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I believe, when using Add Media from DVDs, you get one rush of 20 minutes instead of 10 rushes of 2 minutes.
Just a few clarifications first. Rushes, are the quick (hence the name rush) optical prints made from cine negative film. Their intention is for viewing, quickly, the results of the previous day's filming. They are not color corrected, or manipulated in any way. They are also not edited, other than being spliced together, take after take, so the crew and decision-makers can see what was captured. These are usually discarded soon after selections are made and decisions are finalized. The original negatives are then cut in the editing process and, when complete, are printed to positive projection stock with color and density corrections. Now, the final output is more often some digital format for commercial distribution.
What we have are 2 min. Clips, in digital capture parlance. However, lets go back a moment to the first paragraph. Just like the negative film stock, this Sony camera shoots to DVD. Just like cine negative, with an editing workflow, something else has to be done. Unlike the negative film stock, the DVD can actually be viewed in an optically correct, albeit unedited, format.
The .VOB files on the DVD are part of the inherent file structure of that medium, the DVD-video and are made up of MPEG-2 (DVD-spec) compressed files with very specific criteria. Unfortunately, the aspects that go into creating an instantly viewable medium, add some problems to doing any editing with it - first there is the structure .VOB, next, the initial compression to MPEG-2. Neither is ideal, if one plans on using an NLE (Non-Linear Editing) workflow. The .VOB structure will have to be converted at some point, and the MPEG-2 compression will have to be decompressed into another format, and most likely, be re-compressed back to MPEG-2, if the final output will go to DVD. Substitute that second MPEG-2 re-compression with Flash, WMV, or whatever, should the intent be streaming media.
Steve has addressed the problem head-on, which is a good way to tackle it. This is intended to just add a bit, to what he has already written, not to correct anything, or change anything.
With the proliferation of more and more non-tape capture devices, i.e. cameras, on the market, one must make a conscious decision, as to what they will ultimately wish to do with the footage captured. While it CAN be edited, with certain limitations, it is first designed to be viewed in its raw form. It handles this last job well - just pop the DVD/mini-DVD into a player and view, or hook the camera directly to the TV (or through other devices attached to the TV) and view. Editing, however, becomes a bit more complex, and needs to be well-thought out, and planned for.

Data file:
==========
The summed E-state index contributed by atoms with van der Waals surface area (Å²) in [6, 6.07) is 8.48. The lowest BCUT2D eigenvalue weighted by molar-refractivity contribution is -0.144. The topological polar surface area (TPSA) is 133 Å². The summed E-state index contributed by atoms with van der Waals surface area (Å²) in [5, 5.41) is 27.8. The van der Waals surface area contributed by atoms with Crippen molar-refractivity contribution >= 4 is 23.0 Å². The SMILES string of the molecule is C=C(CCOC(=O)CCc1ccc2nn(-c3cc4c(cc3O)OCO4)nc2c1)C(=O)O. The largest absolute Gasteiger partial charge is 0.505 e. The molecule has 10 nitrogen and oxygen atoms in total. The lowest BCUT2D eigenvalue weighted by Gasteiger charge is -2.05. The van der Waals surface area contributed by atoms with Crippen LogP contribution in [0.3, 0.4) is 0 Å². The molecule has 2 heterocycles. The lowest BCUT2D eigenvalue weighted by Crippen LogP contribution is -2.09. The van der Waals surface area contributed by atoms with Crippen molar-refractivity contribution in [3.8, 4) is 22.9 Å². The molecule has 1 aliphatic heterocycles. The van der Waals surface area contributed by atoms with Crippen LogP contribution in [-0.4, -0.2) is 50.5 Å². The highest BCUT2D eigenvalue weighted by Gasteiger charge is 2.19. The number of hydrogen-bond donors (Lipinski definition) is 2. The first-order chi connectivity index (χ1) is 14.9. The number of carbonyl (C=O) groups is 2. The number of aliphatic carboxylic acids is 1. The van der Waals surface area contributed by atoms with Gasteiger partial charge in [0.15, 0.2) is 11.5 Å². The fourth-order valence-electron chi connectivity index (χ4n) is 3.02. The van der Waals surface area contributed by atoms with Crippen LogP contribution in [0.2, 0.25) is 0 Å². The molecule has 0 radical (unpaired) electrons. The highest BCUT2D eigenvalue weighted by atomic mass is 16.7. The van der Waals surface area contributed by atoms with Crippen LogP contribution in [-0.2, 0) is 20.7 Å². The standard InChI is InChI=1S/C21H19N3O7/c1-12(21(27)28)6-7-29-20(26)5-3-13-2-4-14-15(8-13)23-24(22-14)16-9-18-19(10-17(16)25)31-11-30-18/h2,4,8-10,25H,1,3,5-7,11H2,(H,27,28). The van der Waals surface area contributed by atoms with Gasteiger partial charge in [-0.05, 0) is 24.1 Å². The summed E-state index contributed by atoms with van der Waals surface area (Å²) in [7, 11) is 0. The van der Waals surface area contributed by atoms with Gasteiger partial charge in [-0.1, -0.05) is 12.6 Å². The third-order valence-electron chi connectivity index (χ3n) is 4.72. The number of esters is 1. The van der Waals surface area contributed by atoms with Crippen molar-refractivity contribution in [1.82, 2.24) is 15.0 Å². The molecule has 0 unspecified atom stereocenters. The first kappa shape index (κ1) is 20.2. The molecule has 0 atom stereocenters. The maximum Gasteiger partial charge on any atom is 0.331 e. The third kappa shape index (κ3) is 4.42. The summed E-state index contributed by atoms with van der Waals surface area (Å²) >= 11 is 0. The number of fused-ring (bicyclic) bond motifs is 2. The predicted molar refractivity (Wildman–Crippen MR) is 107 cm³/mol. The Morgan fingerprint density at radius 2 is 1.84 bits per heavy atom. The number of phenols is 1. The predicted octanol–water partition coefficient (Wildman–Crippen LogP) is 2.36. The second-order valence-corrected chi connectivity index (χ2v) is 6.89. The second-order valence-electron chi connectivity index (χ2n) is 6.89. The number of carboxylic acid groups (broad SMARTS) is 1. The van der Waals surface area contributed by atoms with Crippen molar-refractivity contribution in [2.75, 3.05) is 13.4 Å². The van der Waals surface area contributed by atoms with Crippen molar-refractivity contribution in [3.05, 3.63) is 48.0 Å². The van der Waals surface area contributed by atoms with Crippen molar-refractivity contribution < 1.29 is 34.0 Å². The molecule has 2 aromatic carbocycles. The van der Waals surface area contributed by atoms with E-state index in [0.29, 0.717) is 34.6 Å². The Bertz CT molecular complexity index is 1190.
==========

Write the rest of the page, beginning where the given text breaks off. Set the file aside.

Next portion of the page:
The FAQs, at the top of these pages, go a long way to helping make informed decisions, come editing time. The compromises are outlined pretty well. Yes, there
be compromises, as the medium is not designed to be editable in the first place. It is a delivery/viewing medium. This should be a strong consideration, when shopping for a video, or still/video camera. What will I want to do with the material generated by that camera? Do I want to just record and view, or do I want to edit, before the final presentation of the material? If one is here, in the Adobe Premiere Elements (or Premiere Pro) forum, then it is likely that some editing is intended. If one has gone with a tape-based capture device, the editing path is clear - Capture, edit, Export. If one has gone with a HDD (hard drive), DVD, magnetic storage camera, decisions have to be made and some planning must go into the process of editing. Then is the time to learn the proper workflow (will differ dependant on the exact process of capture, that the device uses), and will pay dividends. Learning what compromises will have to be made and how best to keep these to a minimum, will be needed.
The ease, with which these non-tape devices capture the footage, does not belie what lies ahead, should one wish to later edit. They seem so simple - shoot, then view. However, there the simplicity ends. It is later editing, that must be heavily contemplated. These forums, and especially the FAQs (remember, they are at the top of the main pages) are a good place to learn what comes next. The simplicity quickly peels away and a lot of new techniques need to be learned. As Dorothy commented, were not in Kansas anymore, Toto... If one wishes to get good results from the editing of this type of material, they need to be ready to learn. This might also be an instance, where learning by reading (first), is far preferable to learning by doing. It is far less frustrating. One also needs to be ready to dig deeply into their toolbox, which might well contain a lot of extra programs, to accomplish the task, in the best manner. Even for tape-based editing, one can never have enough tools in that toolbox, i.e. 3rd party utilities and programs.
As an aside, I use PEs big brother, Premiere Pro, for my editing. However, I picked up PE as another tool in the process, as it does some things better than big brother does. Never be shy of using the right tools, even if it means that you have to go outside of PE and even Adobe.